How do you know when a prospective customer is a “real” prospect and not just someone who’s too nice or too embarrassed to say “no” or someone who’s so indecisive he or she will never say “yes”?

Think about the time and effort you’d save and the resources you could reallocate, if you could only cut through the chafe and tell right away whether someone ultimately will or will not close a deal with you. No more spending hours (or days) with back and forth phone calls, emails, meetings, reports and proposals, or (worse yet) food and drinks to court a prospect in hopes of a sale.

Sales professionals know what I’m talking about as the “discovery call” or in 2017 terms that the digitally savvy can embrace, the “discovery email” (or tweet or message or post or skype) or even the “discovery meeting.” Whatever you prefer to call it—and I prefer to call it the “discovery connection”—this is the time when you first connect with the prospect to check him/her out and vice versa.


A prospect could be someone looking to you for a job (a job candidate) or to buy your product or service or some other resource from you (a customer or client). Regardless of your prospect’s intention, the purpose of your discovery connection with him or her remains the same. You want to:

  • Establish a relationship
  • Better understand his or her pain points or needs
  • Give the prospect a reason and/or reassurance to believe that you are the one best suited to understand and meet those pain points or needs.
  • Leave the prospect with a positive impression of you and/your brand even if a sale does not take place. He or she (or a colleague or friend) could need you at some point in the future.

As with any relationship, discovery connections are a two-way street. The prospect will want to:

  • Learn about your brand, product, or service
  • Better understand your value proposition and what differentiates you from others
  • Feel reassured that you understand the nature of his/her challenge and are well positioned to help address it.


The key to getting a good sense of what makes your prospect tick and whether he or she will ultimately “close the deal” starts with asking good questions. First you’ll want to start with the basics. This is where you “vet” the prospect and you let him or her “vet” you:

  • What pain point or need/challenge is he or she experiencing?
  • What is the prospect’s current understanding of your product or service? Is he or she already a raving fan, or does the prospect need education and convincing?
  • How serious is he or she is about making a purchase? Does the prospect understand your pricing, and can he or she afford what you are selling?
  • How will the prospect make the purchase decision (and, importantly, is he or she the decision maker)?

While there are bound to be occasional insurmountable logistical barriers with some prospects (such as pricing, geography, legal or regulatory issues), the obstacle that’s most tough to overcome is when your prospect lacks the business pain/need to buy your product or service. With that in mind, your discovery connection line of questioning should focus on the main challenge being faced by the prospect and what he/or she has done (or hasn’t done) to solve that challenge and why:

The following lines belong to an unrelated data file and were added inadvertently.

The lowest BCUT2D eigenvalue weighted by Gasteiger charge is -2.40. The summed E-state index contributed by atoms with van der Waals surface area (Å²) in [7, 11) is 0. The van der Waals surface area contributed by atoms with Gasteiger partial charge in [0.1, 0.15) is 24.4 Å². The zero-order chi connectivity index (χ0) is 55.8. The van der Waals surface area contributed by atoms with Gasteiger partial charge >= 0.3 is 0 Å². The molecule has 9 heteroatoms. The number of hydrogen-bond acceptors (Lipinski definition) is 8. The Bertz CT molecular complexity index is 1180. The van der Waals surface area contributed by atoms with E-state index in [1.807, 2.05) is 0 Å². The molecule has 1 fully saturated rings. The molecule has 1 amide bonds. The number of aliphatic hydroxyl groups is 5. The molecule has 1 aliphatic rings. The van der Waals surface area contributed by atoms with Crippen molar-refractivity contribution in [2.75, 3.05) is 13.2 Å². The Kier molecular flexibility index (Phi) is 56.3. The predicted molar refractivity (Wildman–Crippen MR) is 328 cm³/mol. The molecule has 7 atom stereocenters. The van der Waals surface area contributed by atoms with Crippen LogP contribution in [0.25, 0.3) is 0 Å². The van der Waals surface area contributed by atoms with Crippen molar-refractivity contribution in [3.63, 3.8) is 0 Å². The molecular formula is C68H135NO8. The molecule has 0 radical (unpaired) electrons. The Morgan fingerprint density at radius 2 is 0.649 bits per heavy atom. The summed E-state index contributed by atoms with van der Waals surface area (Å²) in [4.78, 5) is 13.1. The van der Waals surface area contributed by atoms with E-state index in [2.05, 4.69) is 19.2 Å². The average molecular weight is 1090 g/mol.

• What problems/challenges are you trying to solve?
  • When must this problem be solved?
  • What is preventing you from solving the problem now?
  • Have you tried other solutions? If so, what was the outcome?
  • Why do you think these other solutions did not work?
  • What does success look like for you? How will it be measured?
  • If the problem can’t be solved, what happens?
  • What resources are available to address this challenge?
  • Do you have a process in place for choosing someone to help you find a solution?
  • How can I help you make your decision?
  • Who else is involved in solving the problem/making decisions?

Of course, every one of these discovery questions is an opportunity for you to educate the prospect about “why you” and what you can do better than anyone else to help him/her find a solution.


What exactly disqualifies your prospect is up to you. Perhaps it’s affordability, or you feel he or she needs so much convincing that it’s not worth your time and effort, or personality-wise you can “tell” it’s not a good fit, or you simply don’t offer what he or she needs. Is it one strike and you’re out, or does everyone make the cut and you simply triage them as A, B, and C level prospects, with the latter levels getting less attention than your top tier?

Just as every prospect is different, every business is too. What makes sense for one business, won’t necessarily make sense for another due to things such as timing, business maturity, your bandwidth for new sales, and how many other prospects you already have in the pipeline.


Your discovery connection isn’t necessarily a one-and-done interaction. While you’d like to be able to make one call or do one meeting and intuitively “know” where the engagement is heading, that’s not always possible. If you’re unsure, pick up the phone, meet again—do whatever it takes to feel more certain about whether a particular prospect is the real deal or not.

How do you approach prospect discovery? Do you maintain an “any breathing prospect” mentality, or do you seek to vet prospects so you can determine good fits vs. bad ones?

Share your thoughts and processes here. Inquiring monkeyz want to know!

Paul June is King Monkey of BARREL O’MONKEYZ, a San Diego-based strategic marketing agency specializing in the Sports and Active Lifestyle markets. Barrel O’Monkeyz serves as a seasoned, outsourced marketing team for companies looking to ramp up sales and launch new products. Our barrel is full of talent and creative arms ready to prove we don’t just monkey around!